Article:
Confused Cats Against Feminism is a project of We Hunted the Mammoth:The New Misogyny, tracked and mocked.
If my cat weren’t so lazy, this would be her argument.
It seems that when you want to make a woman into a hero, you hurt her first. When you want to make a man into a hero, you hurt… also a woman first.
The conflict between humanity and nature is one of the basic plots in movies and elsewhere, and in many science-fiction films, it tends to take the same form: Humanity crosses a line, and in response, nature produces monsters. That was true even before Godzilla trampled Tokyo, but especially true in the years after the big lizard made his first excursion inland. Thanks to the relative ease of suggesting giant animal attacks via miniatures and rear projection—however awkwardly—the 1950s and ’60s saw invasions from grasshoppers (Beginning Of The End), giant gila monsters (The Giant Gila Monster), crab monsters (Attack Of The Crab Monsters), and other such films, many of which made their way to Mystery Science Theater 3000. That dubious tradition persisted in the 1970s via films like Night Of The Lepus (which set loose giant rabbits in Arizona) and The Giant Spider Invasion(which made rural Wisconsin the site of, well, read the title again). The lattermost boasted the tagline “There has never been a film like this before.” In fact, there had been many, and more followed.
Yet a handful of science-fiction films took a different approach to human/animal relations, exploring what it might be like to fulfill the Dolittle-ian dream of talking to the animals—be it in the here and now, a post-apocalyptic future, or on the cusp of some tremendous planet-wide transformation. Perhaps there were stories to tell other than those in which mutated creatures trampled major cities.
"Shades of Cool", Lana Del Rey
Yeah, I don’t think I can ever dislike anything she does.
In fairy tales, monsters exist to be a manifestation of something that we need to understand, not only a problem we need to overcome, but also they need to represent, much like angels represent the beautiful, pure, eternal side of the human spirit, monsters need to represent a more tangible, more mortal side of being human: aging, decay, darkness and so forth. And I believe that monsters originally, when we were cavemen and you know, sitting around a fire, we needed to explain the birth of the sun and the death of the moon and the phases of the moon and rain and thunder. And we invented creatures that made sense of the world: a serpent that ate the sun, a creature that ate the moon, a man in the moon living there, things like that. And as we became more and more sophisticated and created sort of a social structure, the real enigmas started not to be outside. The rain and the thunder were logical now. But the real enigmas became social. All those impulses that we were repressing: cannibalism, murder, these things needed an explanation. The sex drive, the need to hunt, the need to kill, these things then became personified in monsters. Werewolves, vampires, ogres, this and that. I feel that monsters are here in our world to help us understand it. They are an essential part of a fable.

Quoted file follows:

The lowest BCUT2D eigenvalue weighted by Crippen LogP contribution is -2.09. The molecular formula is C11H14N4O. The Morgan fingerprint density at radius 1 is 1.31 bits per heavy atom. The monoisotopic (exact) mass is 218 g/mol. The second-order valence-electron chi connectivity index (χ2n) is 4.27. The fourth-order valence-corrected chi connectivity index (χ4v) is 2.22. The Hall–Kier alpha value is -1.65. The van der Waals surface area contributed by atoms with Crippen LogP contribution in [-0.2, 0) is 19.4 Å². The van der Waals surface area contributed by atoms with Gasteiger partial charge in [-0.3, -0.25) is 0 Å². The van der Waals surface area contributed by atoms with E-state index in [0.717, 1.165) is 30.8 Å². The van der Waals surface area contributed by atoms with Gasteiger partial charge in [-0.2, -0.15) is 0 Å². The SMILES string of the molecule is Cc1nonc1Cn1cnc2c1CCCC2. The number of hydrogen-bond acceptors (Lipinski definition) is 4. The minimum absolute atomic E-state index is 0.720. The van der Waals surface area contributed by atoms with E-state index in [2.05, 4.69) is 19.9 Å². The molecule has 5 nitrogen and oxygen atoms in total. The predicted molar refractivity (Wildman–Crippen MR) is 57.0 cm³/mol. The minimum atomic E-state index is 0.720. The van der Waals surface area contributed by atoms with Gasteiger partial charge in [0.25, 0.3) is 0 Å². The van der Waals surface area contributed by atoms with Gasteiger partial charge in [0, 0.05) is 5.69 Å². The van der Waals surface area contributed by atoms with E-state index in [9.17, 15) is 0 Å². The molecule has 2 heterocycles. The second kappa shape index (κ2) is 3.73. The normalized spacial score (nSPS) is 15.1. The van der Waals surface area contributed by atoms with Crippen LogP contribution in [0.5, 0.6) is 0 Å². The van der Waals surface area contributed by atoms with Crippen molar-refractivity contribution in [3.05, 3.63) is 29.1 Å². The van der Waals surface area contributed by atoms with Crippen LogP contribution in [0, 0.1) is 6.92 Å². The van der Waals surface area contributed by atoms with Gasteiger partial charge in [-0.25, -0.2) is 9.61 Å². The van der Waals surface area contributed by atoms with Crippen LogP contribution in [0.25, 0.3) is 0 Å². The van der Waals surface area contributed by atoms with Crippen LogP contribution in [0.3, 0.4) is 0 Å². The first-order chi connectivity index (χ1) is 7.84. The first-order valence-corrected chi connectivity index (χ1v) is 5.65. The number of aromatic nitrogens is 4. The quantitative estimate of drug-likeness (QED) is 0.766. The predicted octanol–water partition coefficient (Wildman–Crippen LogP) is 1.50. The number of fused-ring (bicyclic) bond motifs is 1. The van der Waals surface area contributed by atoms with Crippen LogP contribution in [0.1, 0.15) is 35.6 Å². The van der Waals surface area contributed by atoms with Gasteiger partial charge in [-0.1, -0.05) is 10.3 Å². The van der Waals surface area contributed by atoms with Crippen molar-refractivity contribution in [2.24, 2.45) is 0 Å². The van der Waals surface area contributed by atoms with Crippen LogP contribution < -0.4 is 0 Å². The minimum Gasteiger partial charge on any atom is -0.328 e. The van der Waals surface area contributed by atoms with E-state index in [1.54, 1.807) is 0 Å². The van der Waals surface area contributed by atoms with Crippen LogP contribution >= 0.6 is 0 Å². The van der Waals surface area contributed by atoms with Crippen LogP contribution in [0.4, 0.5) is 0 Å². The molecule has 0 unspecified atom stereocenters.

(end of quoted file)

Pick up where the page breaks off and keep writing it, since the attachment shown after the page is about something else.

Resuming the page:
140 Words (or Less) Book Review
Arkady and Boris Strugatsky
Penned by two brothers in Soviet Russia in the 1970’s, it is ostensibly a novel about first contact with aliens, except no contact with aliens is ever made. The Visitors, whom no one in the book ever describe seeing, came, went, and didn’t bother picking up after themselves.
Redrick Shuhart is a prospector who grew up in one of the pre-Visitation Zone and now makes his living by (mostly) illegal salvage of mysterious alien artifacts. Red, as Ursula K LeGuin notes, is an ordinary man. Through him we get to see the grinding tedium of life in an era where human understanding of science is woefully insufficient.
No analysis of Soviet politics here, just a nice clean, bleak look at how little humanity really knows of the universe and itself.
Should You Bother: Yes, and while you’re at it find the 1979 Andrei Tarkovsky filmad aptation Stalker whose screenplay was written by the Strugatsky brothers.
The Women’s Media Center just released its 2014 report on women in media. There are so many great charts in this report, but here are the key ones about race and gender in film entertainment television.
Please note the historical comparison of women behind the scenes in primetime TV shows is only representative of broadcast network, but not cable. The charts about types of black women on screen include TV and music videos, but not film.
140 Words (or Less) Book Review
Outlaws Raule, a doctor, and Gwynn, a mercenary, find themselves wandering through a Western-style landscape in search of a new life. Their journey lands them in a river city where they separate as one finds work in a slum hospital while the other becomes the hired muscle for a powerful slaver’s gang.
Its a great set up.
I found myself fascinated by Raule’s torment over her lack of empathy for the suffering around her as she tries to contribute some good into the world.
Gwynn’s story flounders as he carries on theological debates with a whore-mongering priest and an affair with golden-skinned woman. The heady, unnatural dialogue from these scenes quickly overtake the entire plot.
Just as quickly as I had fallen in love with the book, I fell horrifically out.
Should you bother? Unfortunately, no.